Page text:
New Braunfels Herald Zeitung (Newspaper) - July 29, 2003, New Braunfels, Texas
TUESDAY July '29, 2003
12 pages in 2 sections
mmmmm pages in L sectKHerald-Zeitung
~ "ifs?* ! * *v ^ U '' * '* * 1 *v
Vol. 152, No. 217
Serving New Braunfels and Comal County since 1852
Senate Democrats AWOL for start of new session
| SPECIAL SESSION
On the Web
Texas Legislative Council: www.tlc.state.tx.us
From Staff and Wire Reports
AUSTIN (AP)—Eleven rf 12 Senate Democrats boycotted the chamber Monday in a protest over a second special session on congressional redistricting.
The ll headed to Albuquerque in a
move reminiscent of a walkout over the issue in May by House Democrats. The Senate and House adjourned
their first special legislative session without a new congressional redistricting plan, and Republican Gov. Rick Perry immediately called a new session on the same topic.
Dewhurst started the new session by ordering the ll senators who left to return to the chamber.
Tm asking our Senate Democrats to come back and to work with us,”
Dewhurst said. “I would say that Tm very, very disappointed.”
He said he expects the Senate will pass a redistricting plan.
“If I read the tea leaves correctly, we will pass a fair redistricting plan now or later,” Dewhurst said.
District 25 Senator Jeff Wentworth, R-San Antonio, agreed.
‘We will pass a congressional redis
tricting plan,” Wentworth said Monday. ‘It’s just taking a long time to get there.”
Like Dewhurst, Wentworth called on his colleagues across the aisle to get back to work
‘When we (Republicans) were in the minority, we always came. We never broke and ran,” Wentworth said. ‘They
See SESSIONS WENTWORTH
Officials laud look, feel and money-saving benefits
By Ron Maloney
The stadium at Smithson VaUey High School has a bright new look it is likely to keep for years, and the football field at Canyon High School is not far behind.
San Antonio-based contractor Ten X Turf hopes to have artificial turf surfaces now being applied to both fields ready for two-a-day drills in August. SVHS is nearly ready.
At CHS, Tfen X is roiling the turf out — much Uke installing a giant carpet.
That’s only the visible part. Contractor Don Stephens says what’s even more important is all the work that goes under the turf: drainage and two different types of gravel.
‘These fields will handle a 30 inch-es-per-hour rain before you see water puddle on the field,” Stephens said.
The fields will be much more durable than previous types of artificial turf — and much softer, Stephens said.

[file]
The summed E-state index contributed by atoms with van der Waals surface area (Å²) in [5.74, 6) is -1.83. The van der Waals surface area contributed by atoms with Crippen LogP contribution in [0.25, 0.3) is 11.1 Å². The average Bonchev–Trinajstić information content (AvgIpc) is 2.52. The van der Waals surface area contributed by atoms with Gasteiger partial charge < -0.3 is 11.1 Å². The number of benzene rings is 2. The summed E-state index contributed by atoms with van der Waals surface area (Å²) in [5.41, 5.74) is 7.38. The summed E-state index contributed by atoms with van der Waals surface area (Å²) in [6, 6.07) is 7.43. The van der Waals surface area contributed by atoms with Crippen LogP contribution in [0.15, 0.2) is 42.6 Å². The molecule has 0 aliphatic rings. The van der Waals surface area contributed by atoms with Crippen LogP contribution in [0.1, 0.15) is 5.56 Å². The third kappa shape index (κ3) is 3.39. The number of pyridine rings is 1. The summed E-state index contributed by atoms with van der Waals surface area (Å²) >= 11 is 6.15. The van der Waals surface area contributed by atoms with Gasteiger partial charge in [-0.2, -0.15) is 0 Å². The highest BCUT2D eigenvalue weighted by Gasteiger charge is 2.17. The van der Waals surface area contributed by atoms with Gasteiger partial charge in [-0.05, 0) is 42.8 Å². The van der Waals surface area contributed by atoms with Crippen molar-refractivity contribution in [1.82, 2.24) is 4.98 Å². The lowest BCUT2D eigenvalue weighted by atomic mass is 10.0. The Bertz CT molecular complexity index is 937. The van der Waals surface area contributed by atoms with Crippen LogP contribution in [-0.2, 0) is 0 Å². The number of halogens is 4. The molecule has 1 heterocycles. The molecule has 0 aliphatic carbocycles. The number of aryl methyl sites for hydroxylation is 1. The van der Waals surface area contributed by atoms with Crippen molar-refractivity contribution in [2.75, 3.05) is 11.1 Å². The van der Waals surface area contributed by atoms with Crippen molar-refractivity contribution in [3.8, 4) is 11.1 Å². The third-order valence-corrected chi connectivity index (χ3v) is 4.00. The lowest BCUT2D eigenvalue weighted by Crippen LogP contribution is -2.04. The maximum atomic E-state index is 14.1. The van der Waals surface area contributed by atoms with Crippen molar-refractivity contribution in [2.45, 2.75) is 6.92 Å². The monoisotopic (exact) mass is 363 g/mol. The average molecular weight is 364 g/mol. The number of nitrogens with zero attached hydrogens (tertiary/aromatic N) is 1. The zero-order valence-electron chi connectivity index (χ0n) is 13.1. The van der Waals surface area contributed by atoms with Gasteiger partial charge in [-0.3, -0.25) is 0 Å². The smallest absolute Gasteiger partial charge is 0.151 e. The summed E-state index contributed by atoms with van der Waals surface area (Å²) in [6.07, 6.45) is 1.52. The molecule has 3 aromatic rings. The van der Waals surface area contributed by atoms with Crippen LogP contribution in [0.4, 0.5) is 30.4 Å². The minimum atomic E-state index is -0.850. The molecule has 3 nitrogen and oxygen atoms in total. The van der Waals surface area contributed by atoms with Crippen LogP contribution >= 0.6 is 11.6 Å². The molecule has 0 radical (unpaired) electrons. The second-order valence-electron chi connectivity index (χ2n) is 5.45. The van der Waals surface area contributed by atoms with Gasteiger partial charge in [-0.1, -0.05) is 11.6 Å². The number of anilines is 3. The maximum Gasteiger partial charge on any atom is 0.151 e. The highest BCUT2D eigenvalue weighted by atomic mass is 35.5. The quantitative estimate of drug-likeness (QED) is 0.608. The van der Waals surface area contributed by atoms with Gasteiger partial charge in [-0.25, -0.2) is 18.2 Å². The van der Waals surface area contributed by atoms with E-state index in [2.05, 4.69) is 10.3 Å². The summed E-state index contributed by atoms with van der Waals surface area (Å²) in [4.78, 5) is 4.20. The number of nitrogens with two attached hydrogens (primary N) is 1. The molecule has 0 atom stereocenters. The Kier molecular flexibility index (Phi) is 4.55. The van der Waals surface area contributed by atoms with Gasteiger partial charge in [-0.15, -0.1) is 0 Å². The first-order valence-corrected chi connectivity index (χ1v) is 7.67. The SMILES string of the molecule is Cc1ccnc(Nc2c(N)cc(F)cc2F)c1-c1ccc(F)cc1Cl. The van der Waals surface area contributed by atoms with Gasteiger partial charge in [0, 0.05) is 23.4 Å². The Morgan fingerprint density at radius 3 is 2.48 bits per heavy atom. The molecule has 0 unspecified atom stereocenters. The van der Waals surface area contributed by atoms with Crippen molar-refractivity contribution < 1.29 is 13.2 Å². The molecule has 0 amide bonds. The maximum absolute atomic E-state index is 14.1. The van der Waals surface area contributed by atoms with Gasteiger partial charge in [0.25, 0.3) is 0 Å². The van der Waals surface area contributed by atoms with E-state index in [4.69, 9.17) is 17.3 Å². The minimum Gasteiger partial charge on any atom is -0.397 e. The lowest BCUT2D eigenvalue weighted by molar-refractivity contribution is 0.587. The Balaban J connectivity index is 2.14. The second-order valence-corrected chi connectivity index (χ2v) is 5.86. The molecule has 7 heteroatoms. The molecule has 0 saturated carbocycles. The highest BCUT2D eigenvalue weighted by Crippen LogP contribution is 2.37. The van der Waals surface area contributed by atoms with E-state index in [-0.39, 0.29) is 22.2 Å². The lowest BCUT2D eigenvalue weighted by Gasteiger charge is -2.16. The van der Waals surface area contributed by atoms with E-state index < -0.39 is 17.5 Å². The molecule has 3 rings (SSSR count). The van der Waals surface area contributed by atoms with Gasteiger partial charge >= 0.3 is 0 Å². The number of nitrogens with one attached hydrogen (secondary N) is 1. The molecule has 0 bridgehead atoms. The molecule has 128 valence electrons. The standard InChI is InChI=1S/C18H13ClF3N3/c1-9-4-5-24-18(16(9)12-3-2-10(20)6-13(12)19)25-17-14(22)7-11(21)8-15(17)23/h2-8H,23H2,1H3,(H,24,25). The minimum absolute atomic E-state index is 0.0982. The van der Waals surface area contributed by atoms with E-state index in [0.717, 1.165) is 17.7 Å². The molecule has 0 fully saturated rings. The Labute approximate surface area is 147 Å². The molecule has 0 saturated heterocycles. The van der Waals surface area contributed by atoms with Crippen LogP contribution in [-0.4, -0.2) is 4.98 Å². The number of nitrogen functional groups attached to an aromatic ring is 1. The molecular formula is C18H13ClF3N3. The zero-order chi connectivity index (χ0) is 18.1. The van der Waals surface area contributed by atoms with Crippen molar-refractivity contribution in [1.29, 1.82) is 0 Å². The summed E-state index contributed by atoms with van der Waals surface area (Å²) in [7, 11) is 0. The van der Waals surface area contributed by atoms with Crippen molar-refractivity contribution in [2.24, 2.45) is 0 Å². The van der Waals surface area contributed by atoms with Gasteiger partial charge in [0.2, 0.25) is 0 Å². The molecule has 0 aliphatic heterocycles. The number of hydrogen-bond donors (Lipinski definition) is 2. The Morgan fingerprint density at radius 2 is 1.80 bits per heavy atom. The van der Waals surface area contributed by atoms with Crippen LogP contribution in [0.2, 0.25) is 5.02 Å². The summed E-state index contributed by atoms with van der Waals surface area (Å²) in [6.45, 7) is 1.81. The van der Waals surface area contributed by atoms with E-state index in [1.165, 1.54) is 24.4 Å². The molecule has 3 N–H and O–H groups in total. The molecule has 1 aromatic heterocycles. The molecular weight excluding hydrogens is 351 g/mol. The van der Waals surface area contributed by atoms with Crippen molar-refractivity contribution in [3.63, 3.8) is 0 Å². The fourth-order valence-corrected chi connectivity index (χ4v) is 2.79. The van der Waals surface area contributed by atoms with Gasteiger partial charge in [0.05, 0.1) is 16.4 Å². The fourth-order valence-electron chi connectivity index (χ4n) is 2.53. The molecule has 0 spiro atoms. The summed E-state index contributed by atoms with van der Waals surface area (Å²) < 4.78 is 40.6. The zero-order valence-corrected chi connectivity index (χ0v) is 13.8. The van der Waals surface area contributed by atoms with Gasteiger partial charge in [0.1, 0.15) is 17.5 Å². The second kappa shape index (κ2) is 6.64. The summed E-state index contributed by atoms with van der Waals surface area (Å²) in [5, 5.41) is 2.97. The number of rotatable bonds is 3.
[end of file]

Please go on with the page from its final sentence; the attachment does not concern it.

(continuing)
“It’s a lot of fun to walk on. It makes you want to run when you walk on it,” Stephens said.
SVHS Athletic Director Larry Hill said Monday that players are pumped about the new surface.
‘We’re excited, our kids are excited and the community’s
Artificial turf cost:
About $1 mutton for bott! Canyon and Smithson Valley high schools. Half was paid by Comal Independent School District out of interest on bond money. The Canyon and Smithson Valley athletic booster dubs paid the other half.
TenX Turf employees Ryan Hmcir, left, Stephen Baird, Matt Bellows and Thomas Bellows glue down the “R” in the SVHS end zone while Almon Pichon supervises.
excited. It’s a big deal for us,” Hill said. “This isn t just a nice-looking field. ’There are a lot of benefits.”
From a monetary standpoint, Hill said no longer having to water, fertilize, top dress, overseed and mow the field is a tremendous cost savings.
More important to the school as a whole, though, is the field’s durability.
“You have unlimited use. We’ve never been able to let anyone practice at our stadium,” Hill said.
Rural residents speak out against annexation plans
By Dylan Jimenez
Pam Timmerman brought her children before New Braunfels City Council Monday to plead a second time for the city to halt its annexation efforts.
“This is what it’s all about,” she said, putting her arms around her five children.
She said her children hoped to participate in 4-H and raise animals for livestock shows.
“That’s the only way they’re going to go to college,” she said.
Timmerman lives on Saur Lane near the airport, in one of several areas under consideration for annexation.